In conclusion, the Briggs case is significant because of its role in case law as a precedent for future decision-making by the courts and because the arguments used in court address core ethical issues in everyday thinking on the part of those who care for and about these patients. This makes it very different from some judgments concerning these patients that have focused more narrowly on the patients’ precise diagnosis as a prerequisite for decision-making — often not of primary concern to the family, who believe that the patient would not want to be kept alive in either a vegetative or a minimally conscious state.14 The Briggs judgment, and the reasoning behind it, should change the texture and quality of best interests decision-making about these patients ‘on the ground’. It does this by showing in the clearest possible way that the patient’s prior wishes, feelings, values and beliefs carry a great deal of weight in best interests decision-making, and by offering a model for how such patient-centred decision-making can be implemented. Neither sanctity of life nor uncertainty of diagnosis/prognosis is an automatic trump card dictating life-prolonging treatment. Rather, the individual person and what they would have decided when they had capacity must be at the centre of all decisions made about them.
↵* The ‘minimally conscious state’ (MCS) is defined as ‘a state of severely altered consciousness in which minimal but clearly discernible behavioural evidence of self- or environmental awareness is demonstrated. MCS is characterised by inconsistent, but reproducible, responses above the level of spontaneous or reflexive behaviour, which indicate that the patient has some degree of interaction with their surroundings’.2
↵† Prolonged disorders of consciousness include ‘coma’, the ‘vegetative state’ and the ‘minimally conscious state’ (but not ‘locked-in syndrome’ or ‘brainstem death’). Full definitions can be found in the National Clinical Guidelines.2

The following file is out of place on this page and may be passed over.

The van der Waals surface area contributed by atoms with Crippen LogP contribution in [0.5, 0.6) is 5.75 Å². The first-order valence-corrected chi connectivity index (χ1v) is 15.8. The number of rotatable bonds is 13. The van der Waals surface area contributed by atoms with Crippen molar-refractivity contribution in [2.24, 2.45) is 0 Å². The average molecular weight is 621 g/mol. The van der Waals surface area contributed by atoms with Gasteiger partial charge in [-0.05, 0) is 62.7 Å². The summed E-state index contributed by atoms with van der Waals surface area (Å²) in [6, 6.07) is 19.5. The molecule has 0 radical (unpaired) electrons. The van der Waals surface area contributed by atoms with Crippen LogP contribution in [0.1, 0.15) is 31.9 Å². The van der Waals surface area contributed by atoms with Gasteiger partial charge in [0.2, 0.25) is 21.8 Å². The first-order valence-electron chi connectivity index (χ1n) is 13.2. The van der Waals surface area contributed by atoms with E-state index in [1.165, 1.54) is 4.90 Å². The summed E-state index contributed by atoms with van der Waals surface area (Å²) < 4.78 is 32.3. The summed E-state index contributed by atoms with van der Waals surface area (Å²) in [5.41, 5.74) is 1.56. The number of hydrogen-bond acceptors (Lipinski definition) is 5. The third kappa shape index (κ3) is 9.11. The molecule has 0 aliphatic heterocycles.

↵‡ The W v M case preceded the judgment in Aintree University Hospitals NHS Trust v James  AC 509, in which the Supreme Court confirmed that a much more holistic approach (as now exemplified in Briggs) is to be taken to understanding patients' wishes.
↵§ There are two earlier cases in which judges authorised withholding/withdrawing of CANH from patients diagnosed as being in MCS, but the facts in these cases are significantly different in ways that favoured a decision against continuing treatment. In one the patient had been physically resistant to all efforts to provide her with nutrition and had pulled out a nasogastric tube and several cannula (United Lincolnshire Hospitals NHS Trust v N  COPLR 60). In the other the patient had very advanced multiple sclerosis (Re N  COPLR 88). In Briggs, by contrast, there were no practical impediments to continued CANH, and he did not have a terminal condition.
↵¶ There is no central register of such patients, so accurate reports of their numbers are impossible to obtain — and doubtless many are undiagnosed or misdiagnosed — but estimates suggest that there may be between 4000 and 16 000 permanent vegetative state (PVS) patients in the UK and up to three times that many in MCS.16
Contributors The article is the output of intense collaborative work and discussion between the three authors. An initial version of the article was written by CK and JK jointly, with revision and restructuring input from JC.
Funding Research Councils UK - Economic and Social Research Council, ES/M500574/1.
Competing interests All three authors regularly provide training about prolonged disorders of consciousness to health and social care professionals and to professionals involved in the work of the Court of Protection. The authors also provide informal support for families with relatives in disorders of consciousness (CK and JK) and JC is an independent patient advocate. The authors were involved with the family in the Briggs case in the year preceding the hearing (and subsequently), but have not drawn on any information other than that contained in the published judgment in this article. Additionally CK and JK have a sister who was severely brain-injured in a road traffic collision and was in a disorder of consciousness for about 2 years, surviving with profound neurological and physical disabilities. CK is Chair of a working party seeking to amend the Court of Protection's Practice Direction 9E concerning court applications for patients in prolonged disorders of consciousness. JK is a core editorial group member, and JC is a member, of the Royal College of Physicians working party, which authored the national guidelines for the management of prolonged disorders of consciousness.
Patient consent Patient was subject of public court hearing and all information was publicly available.
Provenance and peer review Not commissioned; externally peer reviewed.